Chapter 2 – We’ve Been Through Some Real Shit Together
My Southeast Asian adventure began in the year 2011 on the 26th of January – another brutally frigid day in the dead of a Chicago winter. It was a sunless day with winds powerful enough to steal your breath and with a temperature so cold it could convert even the steamiest of alcoholic hobo diarrhea into a slippery brown patch on the pavement in a mere matter of minutes. It was also a day that happened to be the 10th anniversary of my thirteenth birthday and, unfortunately, a day that coincided with the scheduling of my mother’s surgery to have colon cancer removed from her body.
My family and I went to the hospital around 9 a.m. My dad, my brother, my sister and I posted up in the waiting room while my mom checked in and began going through all the procedural bullshit. My flight out East didn’t leave until late in the evening so I had all day to hang out and would, at the very least, be around to see the loopy anesthetized version of my mom after she’d gone under the knife.
About an hour after our arrival we were summoned by a nurse and invited to join the head of our family in a generically white-walled, no-privacy closet of a pre-operative room. With not much to say besides how much dick the situation sucked and how much we all loved each other, we five sat in paranoid anticipation of the early afternoon procedure. As every type of doctor and clueless intern popped in to run and rerun checks and tests, we passed the time by watching terrible programming on a tiny wall-mounted television. After we’d been subjected to almost three whole episodes of Jason Lee getting his mediocre on as a detective in the new TNT series Memphis Beat, a nurse came into our room and informed us the surgery would be bumped back until further notice.
Another few hours passed before they finally came to take my mom away. The time dragged slowly as I spent it in the waiting room mindlessly searching for hammers and screwdrivers in the “Hidden Pictures” feature of Highlights magazine while occasionally glancing up at daytime ABC to catch a glimpse of intense dialogue between buxom babes and shirtless studs.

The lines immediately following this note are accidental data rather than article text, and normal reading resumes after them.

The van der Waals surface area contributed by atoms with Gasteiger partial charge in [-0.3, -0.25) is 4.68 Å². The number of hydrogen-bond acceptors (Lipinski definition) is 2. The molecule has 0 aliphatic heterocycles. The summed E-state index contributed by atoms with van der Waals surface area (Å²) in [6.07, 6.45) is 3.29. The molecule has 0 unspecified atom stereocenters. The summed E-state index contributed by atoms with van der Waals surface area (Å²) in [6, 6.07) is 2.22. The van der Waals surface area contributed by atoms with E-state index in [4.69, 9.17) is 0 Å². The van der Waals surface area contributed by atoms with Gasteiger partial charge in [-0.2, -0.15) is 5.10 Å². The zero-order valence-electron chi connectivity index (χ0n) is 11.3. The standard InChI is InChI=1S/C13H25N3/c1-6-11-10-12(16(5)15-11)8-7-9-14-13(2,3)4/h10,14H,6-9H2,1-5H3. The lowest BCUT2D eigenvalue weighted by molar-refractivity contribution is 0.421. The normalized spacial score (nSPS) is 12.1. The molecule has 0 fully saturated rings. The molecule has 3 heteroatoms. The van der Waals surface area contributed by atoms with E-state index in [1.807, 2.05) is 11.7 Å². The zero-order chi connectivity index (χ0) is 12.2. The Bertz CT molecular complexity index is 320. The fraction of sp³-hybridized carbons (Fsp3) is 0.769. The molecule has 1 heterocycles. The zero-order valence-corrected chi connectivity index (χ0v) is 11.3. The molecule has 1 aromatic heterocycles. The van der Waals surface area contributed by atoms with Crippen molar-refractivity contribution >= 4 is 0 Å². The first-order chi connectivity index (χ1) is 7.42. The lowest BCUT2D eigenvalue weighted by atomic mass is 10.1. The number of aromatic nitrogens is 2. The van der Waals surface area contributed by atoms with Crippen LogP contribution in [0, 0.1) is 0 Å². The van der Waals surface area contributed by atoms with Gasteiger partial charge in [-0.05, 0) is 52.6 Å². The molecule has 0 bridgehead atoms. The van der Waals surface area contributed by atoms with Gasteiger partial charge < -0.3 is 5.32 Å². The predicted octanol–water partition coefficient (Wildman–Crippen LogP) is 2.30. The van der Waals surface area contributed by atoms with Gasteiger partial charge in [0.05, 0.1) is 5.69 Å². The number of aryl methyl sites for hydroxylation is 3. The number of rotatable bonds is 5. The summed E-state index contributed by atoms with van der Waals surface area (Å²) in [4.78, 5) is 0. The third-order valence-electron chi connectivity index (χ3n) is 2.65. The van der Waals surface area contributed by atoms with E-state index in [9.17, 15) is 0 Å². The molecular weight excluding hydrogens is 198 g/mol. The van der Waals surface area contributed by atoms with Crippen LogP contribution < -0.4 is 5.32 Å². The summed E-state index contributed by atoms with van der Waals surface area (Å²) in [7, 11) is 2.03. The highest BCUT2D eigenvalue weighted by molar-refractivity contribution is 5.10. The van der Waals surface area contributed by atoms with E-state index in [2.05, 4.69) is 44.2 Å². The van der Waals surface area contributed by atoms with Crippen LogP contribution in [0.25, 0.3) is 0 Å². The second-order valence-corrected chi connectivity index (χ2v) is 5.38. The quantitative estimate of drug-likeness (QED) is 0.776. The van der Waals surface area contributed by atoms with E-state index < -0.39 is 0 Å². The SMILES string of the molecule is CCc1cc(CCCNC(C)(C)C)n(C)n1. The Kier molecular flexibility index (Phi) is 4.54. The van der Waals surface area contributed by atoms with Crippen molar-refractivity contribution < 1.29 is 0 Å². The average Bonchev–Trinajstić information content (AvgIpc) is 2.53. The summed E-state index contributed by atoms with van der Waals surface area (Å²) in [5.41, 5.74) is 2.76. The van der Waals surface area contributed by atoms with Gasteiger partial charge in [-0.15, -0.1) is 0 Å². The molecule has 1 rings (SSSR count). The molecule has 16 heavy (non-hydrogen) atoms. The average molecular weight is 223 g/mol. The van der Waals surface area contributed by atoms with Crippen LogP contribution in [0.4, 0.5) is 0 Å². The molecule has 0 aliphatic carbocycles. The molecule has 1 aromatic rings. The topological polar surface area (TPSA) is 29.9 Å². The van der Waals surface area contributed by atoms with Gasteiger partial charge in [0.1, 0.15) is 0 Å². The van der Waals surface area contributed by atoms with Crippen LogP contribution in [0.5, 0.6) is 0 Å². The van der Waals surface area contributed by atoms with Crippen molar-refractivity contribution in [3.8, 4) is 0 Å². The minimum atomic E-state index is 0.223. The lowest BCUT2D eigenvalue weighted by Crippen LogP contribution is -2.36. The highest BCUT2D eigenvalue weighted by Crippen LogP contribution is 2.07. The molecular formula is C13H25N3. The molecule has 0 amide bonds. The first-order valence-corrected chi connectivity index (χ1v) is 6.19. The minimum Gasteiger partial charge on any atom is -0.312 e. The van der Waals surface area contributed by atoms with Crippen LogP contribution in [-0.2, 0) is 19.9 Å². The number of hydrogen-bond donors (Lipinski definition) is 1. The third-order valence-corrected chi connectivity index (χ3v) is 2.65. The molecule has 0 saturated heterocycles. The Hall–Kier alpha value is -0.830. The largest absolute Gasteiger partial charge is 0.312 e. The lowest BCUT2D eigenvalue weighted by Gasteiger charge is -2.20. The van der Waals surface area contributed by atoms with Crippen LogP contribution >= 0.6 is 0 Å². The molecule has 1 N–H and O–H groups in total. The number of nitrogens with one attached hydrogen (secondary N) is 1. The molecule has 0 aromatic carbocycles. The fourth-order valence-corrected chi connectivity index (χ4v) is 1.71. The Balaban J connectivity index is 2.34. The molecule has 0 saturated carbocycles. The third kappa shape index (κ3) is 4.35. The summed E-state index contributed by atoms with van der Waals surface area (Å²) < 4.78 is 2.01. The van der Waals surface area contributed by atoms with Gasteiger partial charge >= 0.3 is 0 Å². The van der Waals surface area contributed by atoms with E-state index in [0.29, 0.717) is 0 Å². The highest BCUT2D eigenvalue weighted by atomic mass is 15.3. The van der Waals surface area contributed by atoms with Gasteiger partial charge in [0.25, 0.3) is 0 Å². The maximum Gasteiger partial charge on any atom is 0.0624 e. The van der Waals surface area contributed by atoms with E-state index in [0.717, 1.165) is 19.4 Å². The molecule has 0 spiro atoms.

The minute hand had just lapped the hour hand for the fourth time when we finally heard from someone.
“Hi, Mr. Lally?” the nurse addressed my father.
“Yes?” he responded.
“The surgery on your wife was very successful. We got the tumor and took out several lymph nodes as a precautionary measure. She’s doing well right now but she’s still in the recovery room and you can’t see her just yet, but we’ll inform you when she’s ready.”
We thanked the bearer of good tidings as she smiled, nodded and walked away.
My mom’s younger brother John met with us around six or seven and, after being led on an hour-long goose chase through the labyrinth that is Resurrection Hospital, we finally got to see the patient of interest. She was conscious but weak and pretty messed up on drugs. Although some of the goofy shit she’d been rambling from her immobile position was quite funny, overall the visitation proved to be a humbling and very adult experience.
We hung out for a couple hours and although my mom had been making jokes and what not, I could tell she was in quite a bit of pain. She made it clear she wanted me to stick to my plan and go on my trip, but her forced positive sentiment didn’t make it any easier for me to leave the person who’d given me everything.
In my lifetime, my mom’s stuck with me through all kinds of shit in both the literal and figurative sense. After popping me out, she helped baby me by changing my diapers and scraping the feces off my little shit-caked baby genitals. From there, she stayed with me all the way to when I was a whiny teenager and she’d put up with all the self-centered shit that so often spewed out my mouth. And perhaps most memorably, my mother was also my number one motivator and sympathizer when I was a little kid who had a serious shitting problem, a time when I learned just how much I could count on her.